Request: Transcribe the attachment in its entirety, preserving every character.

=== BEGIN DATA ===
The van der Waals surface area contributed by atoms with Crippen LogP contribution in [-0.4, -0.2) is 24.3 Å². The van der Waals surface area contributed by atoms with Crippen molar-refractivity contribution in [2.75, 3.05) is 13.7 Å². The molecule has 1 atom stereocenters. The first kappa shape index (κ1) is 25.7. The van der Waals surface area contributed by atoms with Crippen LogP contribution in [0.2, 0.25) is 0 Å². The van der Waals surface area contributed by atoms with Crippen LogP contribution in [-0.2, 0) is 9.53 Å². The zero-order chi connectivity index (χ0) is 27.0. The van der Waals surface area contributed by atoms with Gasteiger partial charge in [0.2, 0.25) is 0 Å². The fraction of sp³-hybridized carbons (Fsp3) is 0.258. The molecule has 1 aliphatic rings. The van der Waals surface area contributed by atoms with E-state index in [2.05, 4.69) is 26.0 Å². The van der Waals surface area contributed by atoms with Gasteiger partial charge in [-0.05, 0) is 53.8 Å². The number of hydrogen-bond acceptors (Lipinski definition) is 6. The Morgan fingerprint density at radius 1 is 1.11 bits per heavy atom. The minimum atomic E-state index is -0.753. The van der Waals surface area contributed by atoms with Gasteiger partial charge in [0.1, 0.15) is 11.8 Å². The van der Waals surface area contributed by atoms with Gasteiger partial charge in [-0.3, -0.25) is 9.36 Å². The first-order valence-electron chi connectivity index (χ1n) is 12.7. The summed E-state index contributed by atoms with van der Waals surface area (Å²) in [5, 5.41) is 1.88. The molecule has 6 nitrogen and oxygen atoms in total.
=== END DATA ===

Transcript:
The van der Waals surface area contributed by atoms with Crippen LogP contribution in [-0.4, -0.2) is 24.3 Å². The van der Waals surface area contributed by atoms with Crippen molar-refractivity contribution in [2.75, 3.05) is 13.7 Å². The molecule has 1 atom stereocenters. The first kappa shape index (κ1) is 25.7. The van der Waals surface area contributed by atoms with Crippen LogP contribution in [0.2, 0.25) is 0 Å². The van der Waals surface area contributed by atoms with Crippen LogP contribution in [-0.2, 0) is 9.53 Å². The zero-order chi connectivity index (χ0) is 27.0. The van der Waals surface area contributed by atoms with Gasteiger partial charge in [0.2, 0.25) is 0 Å². The fraction of sp³-hybridized carbons (Fsp3) is 0.258. The molecule has 1 aliphatic rings. The van der Waals surface area contributed by atoms with E-state index in [2.05, 4.69) is 26.0 Å². The van der Waals surface area contributed by atoms with Gasteiger partial charge in [-0.05, 0) is 53.8 Å². The number of hydrogen-bond acceptors (Lipinski definition) is 6. The Morgan fingerprint density at radius 1 is 1.11 bits per heavy atom. The minimum atomic E-state index is -0.753. The van der Waals surface area contributed by atoms with Gasteiger partial charge in [0.1, 0.15) is 11.8 Å². The van der Waals surface area contributed by atoms with Gasteiger partial charge in [-0.3, -0.25) is 9.36 Å². The first-order valence-electron chi connectivity index (χ1n) is 12.7. The summed E-state index contributed by atoms with van der Waals surface area (Å²) in [5, 5.41) is 1.88. The molecule has 6 nitrogen and oxygen atoms in total.